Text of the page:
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  • CFPB Files Briefs in Three TILA Actions

    Lending

    Analogic Corp., a manufacturer of airport security equipment, offered the SEC $1.6 million to settle the agency’s FCPA investigation of the company, according to a company press release.  The company previously reported that the DOJ and SEC had “substantially” completed their investigations of potential bribery involving transactions by the company’s Danish subsidiary, BK Medical ApS.  The transactions at issue involved distributors paying BK Medical more than was owed, and then BK Medical transferring the excess money to third parties identified by the distributors.  At the time of its 2011 disclosure of the potentially problematic transactions, the company stated that it had not ascertained the ultimate beneficiaries or purpose of the transfers.  According to the company it had not yet engaged in similar settlement discussions with the DOJ or Danish government.

    CFPB TILA

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  • Nevada Supreme Court Rules on Admissibility of Text Messages

    Courts

    On September 14, U.S. Attorney General Loretta Lynch announced that the DOJ is expanding its FIFA investigation to pursue additional charges against individuals and companies.  AG Lynch made these comments at a press conference in Zurich with Switzerland’s Attorney General, Michael Lauber.  The DOJ has been working closely with Swiss officials in its investigation, and has charged 14 FIFA officials with racketeering, wire fraud, and money laundering.

    Additionally, on September 17, the Swiss Federal Office of Justice approved the extradition of Eugenio Figueredo, a former vice president of the South American Football Confederation and former vice president of FIFA, to the United States.   Figueredo was one of seven defendants fighting extradition from Switzerland.  In July, Jeffrey Webb, a former vice president of FIFA, agreed to be extradited to the United States, but the remaining five defendants are awaiting decisions on extradition.

    Previous FCPA Scorecard coverage of this investigation can be found here.

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  • IRS Finalizes New Reporting Requirement for U.S. Banks

    Consumer Finance

    On April 19, the Internal Revenue Service published a final rule that requires U.S. banks to report annually the deposit interest paid to nonresident alien account holders. The reporting requirement will apply to interest payments made on or after January 1, 2013. The IRS is intending to collect this information to help combat offshore tax evasion by (i) ensuring that the IRS can exchange information with other jurisdictions, (ii) supporting implementation of the Foreign Account Tax Compliance Act, and (iii) making it more difficult for U.S. taxpayers to falsely claim to be nonresidents in order to avoid taxes on deposit interest income. To address concerns about the confidential treatment of collected information, the final rule limits the IRS’s exchange of the reported information to those countries with which the U.S. has an exchange-of-information agreement. The IRS believes that those agreements contain legal limitations and administrative safeguards to ensure confidential treatment of the information.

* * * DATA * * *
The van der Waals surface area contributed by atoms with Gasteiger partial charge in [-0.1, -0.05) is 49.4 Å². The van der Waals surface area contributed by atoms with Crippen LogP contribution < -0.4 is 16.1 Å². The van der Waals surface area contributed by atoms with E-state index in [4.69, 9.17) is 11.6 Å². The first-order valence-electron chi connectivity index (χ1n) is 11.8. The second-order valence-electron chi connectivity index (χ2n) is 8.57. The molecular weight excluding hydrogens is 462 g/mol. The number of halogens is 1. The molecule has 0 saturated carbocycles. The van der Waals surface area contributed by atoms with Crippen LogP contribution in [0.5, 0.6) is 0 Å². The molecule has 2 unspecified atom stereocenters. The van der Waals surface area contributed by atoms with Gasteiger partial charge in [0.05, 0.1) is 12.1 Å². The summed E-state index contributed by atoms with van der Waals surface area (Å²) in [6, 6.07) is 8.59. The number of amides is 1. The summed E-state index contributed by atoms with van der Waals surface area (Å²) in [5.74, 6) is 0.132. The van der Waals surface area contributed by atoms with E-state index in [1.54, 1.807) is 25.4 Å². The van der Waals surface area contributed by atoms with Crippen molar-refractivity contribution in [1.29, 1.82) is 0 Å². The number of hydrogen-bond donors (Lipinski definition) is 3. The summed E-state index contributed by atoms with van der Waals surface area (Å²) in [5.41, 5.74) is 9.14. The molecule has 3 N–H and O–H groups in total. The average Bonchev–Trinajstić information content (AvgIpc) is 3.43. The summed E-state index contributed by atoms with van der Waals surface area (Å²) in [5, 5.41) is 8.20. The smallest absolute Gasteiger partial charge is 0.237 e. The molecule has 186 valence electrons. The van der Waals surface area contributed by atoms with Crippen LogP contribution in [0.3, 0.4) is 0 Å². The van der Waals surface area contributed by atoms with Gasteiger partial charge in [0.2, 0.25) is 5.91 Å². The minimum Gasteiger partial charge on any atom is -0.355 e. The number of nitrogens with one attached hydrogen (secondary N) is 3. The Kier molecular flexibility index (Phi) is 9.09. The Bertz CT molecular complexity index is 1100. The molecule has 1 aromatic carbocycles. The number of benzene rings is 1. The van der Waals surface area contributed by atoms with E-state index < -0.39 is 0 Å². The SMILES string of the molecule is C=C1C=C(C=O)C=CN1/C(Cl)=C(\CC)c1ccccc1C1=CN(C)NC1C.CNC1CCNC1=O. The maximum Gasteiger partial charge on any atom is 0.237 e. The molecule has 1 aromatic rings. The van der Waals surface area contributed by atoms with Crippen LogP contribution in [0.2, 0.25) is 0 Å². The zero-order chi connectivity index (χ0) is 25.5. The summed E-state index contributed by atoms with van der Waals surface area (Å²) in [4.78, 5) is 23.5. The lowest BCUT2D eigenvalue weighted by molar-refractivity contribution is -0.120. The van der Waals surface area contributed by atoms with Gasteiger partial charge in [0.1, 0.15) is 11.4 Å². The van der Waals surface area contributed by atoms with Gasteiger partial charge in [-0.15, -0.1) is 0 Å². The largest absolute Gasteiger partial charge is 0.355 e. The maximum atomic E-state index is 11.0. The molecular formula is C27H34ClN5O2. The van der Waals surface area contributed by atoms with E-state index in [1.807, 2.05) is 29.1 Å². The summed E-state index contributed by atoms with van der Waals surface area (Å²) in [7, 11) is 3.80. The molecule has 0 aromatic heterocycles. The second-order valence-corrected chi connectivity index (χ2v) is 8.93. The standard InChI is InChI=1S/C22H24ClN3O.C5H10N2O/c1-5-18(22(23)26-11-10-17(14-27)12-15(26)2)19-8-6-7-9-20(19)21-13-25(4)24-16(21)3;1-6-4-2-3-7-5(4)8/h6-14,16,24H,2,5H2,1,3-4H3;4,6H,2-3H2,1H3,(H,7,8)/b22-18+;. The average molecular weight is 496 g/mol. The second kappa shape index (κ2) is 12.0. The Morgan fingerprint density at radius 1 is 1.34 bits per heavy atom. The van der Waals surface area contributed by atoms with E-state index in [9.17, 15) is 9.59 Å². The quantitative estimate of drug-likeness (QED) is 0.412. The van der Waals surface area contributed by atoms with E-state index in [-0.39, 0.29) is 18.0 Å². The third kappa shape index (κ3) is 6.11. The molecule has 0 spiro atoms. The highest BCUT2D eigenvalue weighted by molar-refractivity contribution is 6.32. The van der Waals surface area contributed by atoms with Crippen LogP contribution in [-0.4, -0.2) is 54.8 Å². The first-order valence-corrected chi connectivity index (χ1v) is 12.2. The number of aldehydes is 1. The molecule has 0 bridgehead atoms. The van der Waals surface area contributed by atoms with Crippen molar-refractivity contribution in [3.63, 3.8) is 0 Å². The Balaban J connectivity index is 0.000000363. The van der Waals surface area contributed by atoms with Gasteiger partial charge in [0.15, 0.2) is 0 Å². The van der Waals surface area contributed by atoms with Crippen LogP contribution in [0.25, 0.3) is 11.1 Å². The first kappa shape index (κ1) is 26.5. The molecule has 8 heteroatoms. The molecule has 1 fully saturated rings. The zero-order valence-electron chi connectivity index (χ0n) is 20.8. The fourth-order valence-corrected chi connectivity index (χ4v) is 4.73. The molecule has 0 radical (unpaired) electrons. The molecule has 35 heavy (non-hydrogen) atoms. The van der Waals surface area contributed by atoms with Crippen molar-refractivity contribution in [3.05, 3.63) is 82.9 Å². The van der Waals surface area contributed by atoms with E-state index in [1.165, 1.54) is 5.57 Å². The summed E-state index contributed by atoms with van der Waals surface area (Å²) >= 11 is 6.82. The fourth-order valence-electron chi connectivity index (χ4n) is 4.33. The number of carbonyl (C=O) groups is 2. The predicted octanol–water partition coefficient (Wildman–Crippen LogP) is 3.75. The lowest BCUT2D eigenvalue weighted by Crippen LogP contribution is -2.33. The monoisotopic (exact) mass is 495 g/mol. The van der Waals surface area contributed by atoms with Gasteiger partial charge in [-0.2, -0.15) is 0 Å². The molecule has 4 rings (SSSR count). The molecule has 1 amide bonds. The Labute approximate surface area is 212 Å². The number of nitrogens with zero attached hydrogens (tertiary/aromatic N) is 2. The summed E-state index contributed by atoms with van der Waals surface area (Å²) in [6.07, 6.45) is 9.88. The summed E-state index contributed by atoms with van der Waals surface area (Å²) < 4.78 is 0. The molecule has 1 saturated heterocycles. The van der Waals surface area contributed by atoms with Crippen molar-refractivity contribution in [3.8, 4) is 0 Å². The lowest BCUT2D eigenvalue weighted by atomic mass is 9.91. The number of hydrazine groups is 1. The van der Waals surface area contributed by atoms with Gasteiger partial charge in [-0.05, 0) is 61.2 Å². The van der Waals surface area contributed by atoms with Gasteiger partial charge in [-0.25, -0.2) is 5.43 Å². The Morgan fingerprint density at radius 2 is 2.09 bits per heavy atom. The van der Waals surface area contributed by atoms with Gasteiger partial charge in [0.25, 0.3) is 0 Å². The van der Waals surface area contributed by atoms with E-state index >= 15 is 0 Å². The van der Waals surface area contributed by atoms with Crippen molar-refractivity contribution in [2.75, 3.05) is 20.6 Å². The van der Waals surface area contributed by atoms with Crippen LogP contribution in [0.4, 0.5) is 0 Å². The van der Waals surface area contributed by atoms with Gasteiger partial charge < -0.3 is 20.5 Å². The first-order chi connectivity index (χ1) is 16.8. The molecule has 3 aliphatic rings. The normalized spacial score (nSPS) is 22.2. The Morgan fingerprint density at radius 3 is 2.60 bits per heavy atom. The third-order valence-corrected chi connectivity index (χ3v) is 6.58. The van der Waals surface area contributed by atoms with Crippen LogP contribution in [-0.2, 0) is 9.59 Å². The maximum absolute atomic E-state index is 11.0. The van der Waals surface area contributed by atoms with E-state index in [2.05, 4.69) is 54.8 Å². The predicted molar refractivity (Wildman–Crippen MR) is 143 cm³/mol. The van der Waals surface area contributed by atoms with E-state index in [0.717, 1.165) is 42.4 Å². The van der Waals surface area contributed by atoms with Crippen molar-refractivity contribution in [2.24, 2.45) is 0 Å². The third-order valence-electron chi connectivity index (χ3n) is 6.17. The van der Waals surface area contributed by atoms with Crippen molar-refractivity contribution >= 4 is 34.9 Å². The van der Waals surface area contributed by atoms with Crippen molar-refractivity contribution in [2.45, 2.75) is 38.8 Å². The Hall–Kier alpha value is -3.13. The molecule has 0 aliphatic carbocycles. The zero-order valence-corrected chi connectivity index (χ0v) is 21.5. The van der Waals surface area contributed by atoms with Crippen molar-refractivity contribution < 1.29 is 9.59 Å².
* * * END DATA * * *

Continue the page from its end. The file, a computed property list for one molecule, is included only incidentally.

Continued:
IRS

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  • FHFA Calls for Streamlined Short Sales, Freddie Mac Updates Short Sale Requirements

    Lending

    On September 10, Gregory Weisman, former general counsel of oil and gas services company PetroTiger, and  Knut Hammarskjold, PetroTiger’s co-founder, were each sentenced to two years’ probation stemming from their prior guilty pleas to conspiring to violate the FCPA and commit wire fraud in connection with a bribe paid to an employee of Colombia’s state-run oil company in order to win a $45 million oil-services contract.

    Both Mr. Weisman and Hammarskjold were ordered to pay restitution as well as fines of $30,000 and $15,000, respectively. Mr. Weisman’s and Mr. Hammarskjold’s sentencing occurred almost three months after the third PetroTiger co-conspirator, former CEO Joseph Sigelman, received a three-year probation sentence in connection with the same bribes.  Mr. Weisman had been the key witness against Mr. Sigelman at Mr. Sigelman’s June 2015 trial, but the trial abruptly ended after Mr. Sigelman entered a plea deal.  The DOJ announced the plea after Mr. Weisman informed the court that he gave false testimony regarding the terms of his cooperation agreement.  At Mr. Weisman’s sentencing, the District Judge referred to the abrupt turn of events at Mr. Sigelman’s trial as “the elephant in the room” but noted that misstatements by Mr. Weisman were “peripheral” to the charged offenses.

    Freddie Mac Fannie Mae Mortgage Servicing

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  • State Law Update: Several States Alter Mortgage and Other Consumer Finance Laws

    Consumer Finance